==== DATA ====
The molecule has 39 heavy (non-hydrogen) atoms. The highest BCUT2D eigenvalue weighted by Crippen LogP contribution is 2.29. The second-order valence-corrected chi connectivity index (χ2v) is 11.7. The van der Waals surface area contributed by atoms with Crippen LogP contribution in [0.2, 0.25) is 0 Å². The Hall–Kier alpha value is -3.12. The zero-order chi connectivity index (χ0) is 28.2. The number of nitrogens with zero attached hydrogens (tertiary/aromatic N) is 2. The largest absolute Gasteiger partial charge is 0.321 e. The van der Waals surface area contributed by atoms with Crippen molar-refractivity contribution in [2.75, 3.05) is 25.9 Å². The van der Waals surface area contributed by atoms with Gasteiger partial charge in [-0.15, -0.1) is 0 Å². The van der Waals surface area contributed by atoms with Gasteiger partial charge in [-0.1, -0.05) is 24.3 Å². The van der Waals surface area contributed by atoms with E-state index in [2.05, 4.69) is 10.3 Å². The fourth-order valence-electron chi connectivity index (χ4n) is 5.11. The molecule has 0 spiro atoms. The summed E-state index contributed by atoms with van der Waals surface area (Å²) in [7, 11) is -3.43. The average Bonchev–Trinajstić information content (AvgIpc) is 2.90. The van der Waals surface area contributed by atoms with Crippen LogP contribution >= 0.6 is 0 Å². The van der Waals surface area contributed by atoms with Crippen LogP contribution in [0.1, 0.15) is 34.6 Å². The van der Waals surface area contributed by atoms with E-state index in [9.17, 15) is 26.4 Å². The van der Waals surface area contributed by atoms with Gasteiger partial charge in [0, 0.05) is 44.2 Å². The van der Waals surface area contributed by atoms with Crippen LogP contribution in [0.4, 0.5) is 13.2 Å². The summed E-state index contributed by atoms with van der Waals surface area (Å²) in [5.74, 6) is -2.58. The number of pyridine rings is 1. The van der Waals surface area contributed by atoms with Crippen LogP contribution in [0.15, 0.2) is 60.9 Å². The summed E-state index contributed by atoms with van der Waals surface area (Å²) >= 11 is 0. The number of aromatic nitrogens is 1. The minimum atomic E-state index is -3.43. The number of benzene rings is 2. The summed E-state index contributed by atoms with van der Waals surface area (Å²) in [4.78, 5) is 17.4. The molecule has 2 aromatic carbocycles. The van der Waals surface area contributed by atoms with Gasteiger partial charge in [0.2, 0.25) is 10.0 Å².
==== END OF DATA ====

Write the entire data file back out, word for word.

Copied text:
The molecule has 39 heavy (non-hydrogen) atoms. The highest BCUT2D eigenvalue weighted by Crippen LogP contribution is 2.29. The second-order valence-corrected chi connectivity index (χ2v) is 11.7. The van der Waals surface area contributed by atoms with Crippen LogP contribution in [0.2, 0.25) is 0 Å². The Hall–Kier alpha value is -3.12. The zero-order chi connectivity index (χ0) is 28.2. The number of nitrogens with zero attached hydrogens (tertiary/aromatic N) is 2. The largest absolute Gasteiger partial charge is 0.321 e. The van der Waals surface area contributed by atoms with Crippen molar-refractivity contribution in [2.75, 3.05) is 25.9 Å². The van der Waals surface area contributed by atoms with Gasteiger partial charge in [-0.15, -0.1) is 0 Å². The van der Waals surface area contributed by atoms with Gasteiger partial charge in [-0.1, -0.05) is 24.3 Å². The van der Waals surface area contributed by atoms with E-state index in [2.05, 4.69) is 10.3 Å². The fourth-order valence-electron chi connectivity index (χ4n) is 5.11. The molecule has 0 spiro atoms. The summed E-state index contributed by atoms with van der Waals surface area (Å²) in [7, 11) is -3.43. The average Bonchev–Trinajstić information content (AvgIpc) is 2.90. The van der Waals surface area contributed by atoms with Crippen LogP contribution >= 0.6 is 0 Å². The van der Waals surface area contributed by atoms with Crippen LogP contribution in [0.1, 0.15) is 34.6 Å². The van der Waals surface area contributed by atoms with E-state index in [9.17, 15) is 26.4 Å². The van der Waals surface area contributed by atoms with Gasteiger partial charge in [0, 0.05) is 44.2 Å². The van der Waals surface area contributed by atoms with Crippen LogP contribution in [0.4, 0.5) is 13.2 Å². The summed E-state index contributed by atoms with van der Waals surface area (Å²) in [5.74, 6) is -2.58. The number of pyridine rings is 1. The van der Waals surface area contributed by atoms with Crippen LogP contribution in [0.15, 0.2) is 60.9 Å². The summed E-state index contributed by atoms with van der Waals surface area (Å²) >= 11 is 0. The number of aromatic nitrogens is 1. The minimum atomic E-state index is -3.43. The number of benzene rings is 2. The summed E-state index contributed by atoms with van der Waals surface area (Å²) in [4.78, 5) is 17.4. The molecule has 2 aromatic carbocycles. The van der Waals surface area contributed by atoms with Gasteiger partial charge in [0.2, 0.25) is 10.0 Å².